Tackling PMP®-style Exam Questions
The Project Management Professional (PMP)® credential is only available to experienced Project Managers and it provides practitioners with a recognized qualification that serves two purposes. In the first place, it gives the person who obtains the certification confidence that they are entitled to use the job-title “Project Manager” and secondly it provides a means of getting through the initial filtering processes carried out by personnel departments – useful if you want to change jobs.
But, while obtaining the PMP® certification is a good thing, it is not as easy as signing a cheque and receiving an impressive parchment. First you have to apply to sit an exam and demonstrate that you have the necessary experience. Then you have to do a four-hour exam where you answer 200 multiple-choice questions. Sounds easy, doesn’t it?
I certainly never sat a four-hour exam before, so it is important to attempt a simulated exam or two before the real thing to give you an understanding of your own concentration levels. These exercises will help you to plan breaks during the real exam before your brain gets muddled. And it will get muddled because the PMP® exam is not simply a test of knowledge; it seeks to test out your experience and judgement as well.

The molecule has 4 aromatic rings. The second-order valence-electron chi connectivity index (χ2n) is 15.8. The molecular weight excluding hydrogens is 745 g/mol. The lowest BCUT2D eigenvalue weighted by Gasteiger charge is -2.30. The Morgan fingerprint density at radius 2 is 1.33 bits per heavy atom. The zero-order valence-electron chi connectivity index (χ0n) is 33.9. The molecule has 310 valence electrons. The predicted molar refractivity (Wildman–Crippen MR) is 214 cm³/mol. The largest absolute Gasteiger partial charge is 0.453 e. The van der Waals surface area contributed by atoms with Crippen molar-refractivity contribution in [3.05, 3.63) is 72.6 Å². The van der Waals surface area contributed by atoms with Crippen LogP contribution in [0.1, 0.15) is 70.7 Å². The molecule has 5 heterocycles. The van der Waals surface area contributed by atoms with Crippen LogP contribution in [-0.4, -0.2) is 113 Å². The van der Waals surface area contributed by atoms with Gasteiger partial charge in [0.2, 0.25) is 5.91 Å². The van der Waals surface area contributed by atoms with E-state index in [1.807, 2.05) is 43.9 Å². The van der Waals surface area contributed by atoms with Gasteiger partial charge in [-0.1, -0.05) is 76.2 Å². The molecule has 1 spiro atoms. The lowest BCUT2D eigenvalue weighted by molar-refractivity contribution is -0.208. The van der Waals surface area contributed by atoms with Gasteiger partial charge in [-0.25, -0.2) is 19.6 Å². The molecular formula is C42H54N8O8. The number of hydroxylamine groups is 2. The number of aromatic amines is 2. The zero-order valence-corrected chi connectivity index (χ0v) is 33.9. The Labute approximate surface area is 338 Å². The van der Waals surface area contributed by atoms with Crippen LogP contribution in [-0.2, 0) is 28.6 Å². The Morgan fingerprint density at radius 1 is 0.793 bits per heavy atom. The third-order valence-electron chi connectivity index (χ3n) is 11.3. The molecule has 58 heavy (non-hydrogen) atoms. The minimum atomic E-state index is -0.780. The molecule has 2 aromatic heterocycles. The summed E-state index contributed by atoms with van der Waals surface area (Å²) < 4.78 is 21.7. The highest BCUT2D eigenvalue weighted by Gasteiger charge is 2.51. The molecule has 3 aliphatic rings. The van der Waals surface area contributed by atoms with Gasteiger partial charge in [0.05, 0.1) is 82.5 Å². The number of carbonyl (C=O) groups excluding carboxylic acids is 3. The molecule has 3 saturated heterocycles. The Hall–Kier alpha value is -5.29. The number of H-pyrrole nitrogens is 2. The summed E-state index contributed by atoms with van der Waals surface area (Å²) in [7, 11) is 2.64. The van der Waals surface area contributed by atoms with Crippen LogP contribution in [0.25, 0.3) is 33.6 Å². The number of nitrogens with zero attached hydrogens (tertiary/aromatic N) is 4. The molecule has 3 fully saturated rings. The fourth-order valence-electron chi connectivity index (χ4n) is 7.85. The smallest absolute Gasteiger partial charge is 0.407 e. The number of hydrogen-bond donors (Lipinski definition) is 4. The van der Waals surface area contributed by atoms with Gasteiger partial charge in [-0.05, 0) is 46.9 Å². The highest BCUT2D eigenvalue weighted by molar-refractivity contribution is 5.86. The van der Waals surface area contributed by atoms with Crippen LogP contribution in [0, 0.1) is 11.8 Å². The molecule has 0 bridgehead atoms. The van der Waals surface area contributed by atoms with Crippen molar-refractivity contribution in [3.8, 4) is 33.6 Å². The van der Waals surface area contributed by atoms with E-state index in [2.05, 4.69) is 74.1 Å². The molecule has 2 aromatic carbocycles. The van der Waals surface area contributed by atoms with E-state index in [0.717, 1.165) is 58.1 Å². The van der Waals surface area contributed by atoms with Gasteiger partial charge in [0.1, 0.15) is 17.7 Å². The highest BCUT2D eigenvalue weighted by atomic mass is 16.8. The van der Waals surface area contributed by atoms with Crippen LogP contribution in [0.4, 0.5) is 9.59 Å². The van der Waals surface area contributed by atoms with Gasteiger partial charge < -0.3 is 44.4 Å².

To do this, many of the PMP® exam questions are “situational” questions. They want to know what you would do in a particular situation. For instance:
“You have just been notified that there is an issue with the product you are developing for a customer. The team has said that the change will result in the project being extended by three weeks. Although you think the work would be good for the customer you are worried about the time impact. What should you do NEXT?”